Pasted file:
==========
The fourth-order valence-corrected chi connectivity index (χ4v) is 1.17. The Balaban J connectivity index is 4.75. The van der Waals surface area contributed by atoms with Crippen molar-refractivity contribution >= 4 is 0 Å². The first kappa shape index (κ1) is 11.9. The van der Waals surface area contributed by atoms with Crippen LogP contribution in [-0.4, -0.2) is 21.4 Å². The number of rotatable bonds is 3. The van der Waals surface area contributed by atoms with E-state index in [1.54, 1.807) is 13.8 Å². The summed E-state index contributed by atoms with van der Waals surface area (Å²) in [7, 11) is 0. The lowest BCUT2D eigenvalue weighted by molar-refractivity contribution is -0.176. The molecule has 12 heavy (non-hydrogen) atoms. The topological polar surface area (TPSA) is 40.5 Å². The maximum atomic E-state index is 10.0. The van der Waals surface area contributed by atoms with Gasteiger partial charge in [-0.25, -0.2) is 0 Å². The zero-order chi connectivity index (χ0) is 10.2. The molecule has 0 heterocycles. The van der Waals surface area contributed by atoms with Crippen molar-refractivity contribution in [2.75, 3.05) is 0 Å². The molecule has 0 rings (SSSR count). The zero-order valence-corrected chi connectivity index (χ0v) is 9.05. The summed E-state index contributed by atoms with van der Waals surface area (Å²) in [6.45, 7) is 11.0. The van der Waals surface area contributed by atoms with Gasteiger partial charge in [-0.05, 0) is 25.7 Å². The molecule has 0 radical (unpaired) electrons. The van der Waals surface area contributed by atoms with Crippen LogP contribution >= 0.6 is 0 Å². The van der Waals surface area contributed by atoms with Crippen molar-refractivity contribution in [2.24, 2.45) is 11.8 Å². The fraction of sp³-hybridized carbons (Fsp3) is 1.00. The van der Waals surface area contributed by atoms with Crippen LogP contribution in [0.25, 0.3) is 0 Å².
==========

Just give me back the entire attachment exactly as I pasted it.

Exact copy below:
The fourth-order valence-corrected chi connectivity index (χ4v) is 1.17. The Balaban J connectivity index is 4.75. The van der Waals surface area contributed by atoms with Crippen molar-refractivity contribution >= 4 is 0 Å². The first kappa shape index (κ1) is 11.9. The van der Waals surface area contributed by atoms with Crippen LogP contribution in [-0.4, -0.2) is 21.4 Å². The number of rotatable bonds is 3. The van der Waals surface area contributed by atoms with E-state index in [1.54, 1.807) is 13.8 Å². The summed E-state index contributed by atoms with van der Waals surface area (Å²) in [7, 11) is 0. The lowest BCUT2D eigenvalue weighted by molar-refractivity contribution is -0.176. The molecule has 12 heavy (non-hydrogen) atoms. The topological polar surface area (TPSA) is 40.5 Å². The maximum atomic E-state index is 10.0. The van der Waals surface area contributed by atoms with Gasteiger partial charge in [-0.25, -0.2) is 0 Å². The zero-order chi connectivity index (χ0) is 10.2. The molecule has 0 heterocycles. The van der Waals surface area contributed by atoms with Crippen molar-refractivity contribution in [2.75, 3.05) is 0 Å². The molecule has 0 rings (SSSR count). The zero-order valence-corrected chi connectivity index (χ0v) is 9.05. The summed E-state index contributed by atoms with van der Waals surface area (Å²) in [6.45, 7) is 11.0. The van der Waals surface area contributed by atoms with Gasteiger partial charge in [-0.05, 0) is 25.7 Å². The molecule has 0 radical (unpaired) electrons. The van der Waals surface area contributed by atoms with Crippen LogP contribution >= 0.6 is 0 Å². The van der Waals surface area contributed by atoms with Crippen molar-refractivity contribution in [2.24, 2.45) is 11.8 Å². The fraction of sp³-hybridized carbons (Fsp3) is 1.00. The van der Waals surface area contributed by atoms with Crippen LogP contribution in [0.25, 0.3) is 0 Å².